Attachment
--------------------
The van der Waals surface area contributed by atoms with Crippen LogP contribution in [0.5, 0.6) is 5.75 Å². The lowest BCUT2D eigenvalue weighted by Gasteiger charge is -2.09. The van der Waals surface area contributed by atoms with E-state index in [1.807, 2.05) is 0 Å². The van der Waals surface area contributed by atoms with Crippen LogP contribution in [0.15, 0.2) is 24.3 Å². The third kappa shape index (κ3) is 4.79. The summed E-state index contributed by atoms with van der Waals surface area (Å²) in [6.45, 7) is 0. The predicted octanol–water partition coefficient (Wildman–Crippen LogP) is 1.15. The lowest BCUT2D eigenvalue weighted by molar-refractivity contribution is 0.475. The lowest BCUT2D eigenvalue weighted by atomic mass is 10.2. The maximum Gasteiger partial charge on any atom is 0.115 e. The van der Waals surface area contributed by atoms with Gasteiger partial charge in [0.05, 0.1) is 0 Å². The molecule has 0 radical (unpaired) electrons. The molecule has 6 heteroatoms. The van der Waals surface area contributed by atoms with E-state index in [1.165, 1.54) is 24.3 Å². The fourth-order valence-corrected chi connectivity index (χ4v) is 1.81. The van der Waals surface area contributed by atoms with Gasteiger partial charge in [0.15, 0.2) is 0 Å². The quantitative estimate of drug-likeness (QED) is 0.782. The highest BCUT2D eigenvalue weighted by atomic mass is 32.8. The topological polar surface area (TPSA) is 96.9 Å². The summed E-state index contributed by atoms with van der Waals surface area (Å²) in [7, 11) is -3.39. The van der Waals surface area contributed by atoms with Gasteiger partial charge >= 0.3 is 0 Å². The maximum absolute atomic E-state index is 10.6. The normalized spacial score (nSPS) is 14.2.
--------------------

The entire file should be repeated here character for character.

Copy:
The van der Waals surface area contributed by atoms with Crippen LogP contribution in [0.5, 0.6) is 5.75 Å². The lowest BCUT2D eigenvalue weighted by Gasteiger charge is -2.09. The van der Waals surface area contributed by atoms with E-state index in [1.807, 2.05) is 0 Å². The van der Waals surface area contributed by atoms with Crippen LogP contribution in [0.15, 0.2) is 24.3 Å². The third kappa shape index (κ3) is 4.79. The summed E-state index contributed by atoms with van der Waals surface area (Å²) in [6.45, 7) is 0. The predicted octanol–water partition coefficient (Wildman–Crippen LogP) is 1.15. The lowest BCUT2D eigenvalue weighted by molar-refractivity contribution is 0.475. The lowest BCUT2D eigenvalue weighted by atomic mass is 10.2. The maximum Gasteiger partial charge on any atom is 0.115 e. The van der Waals surface area contributed by atoms with Gasteiger partial charge in [0.05, 0.1) is 0 Å². The molecule has 0 radical (unpaired) electrons. The molecule has 6 heteroatoms. The van der Waals surface area contributed by atoms with E-state index in [1.165, 1.54) is 24.3 Å². The fourth-order valence-corrected chi connectivity index (χ4v) is 1.81. The van der Waals surface area contributed by atoms with Gasteiger partial charge in [0.15, 0.2) is 0 Å². The quantitative estimate of drug-likeness (QED) is 0.782. The highest BCUT2D eigenvalue weighted by atomic mass is 32.8. The topological polar surface area (TPSA) is 96.9 Å². The summed E-state index contributed by atoms with van der Waals surface area (Å²) in [7, 11) is -3.39. The van der Waals surface area contributed by atoms with Gasteiger partial charge >= 0.3 is 0 Å². The maximum absolute atomic E-state index is 10.6. The normalized spacial score (nSPS) is 14.2.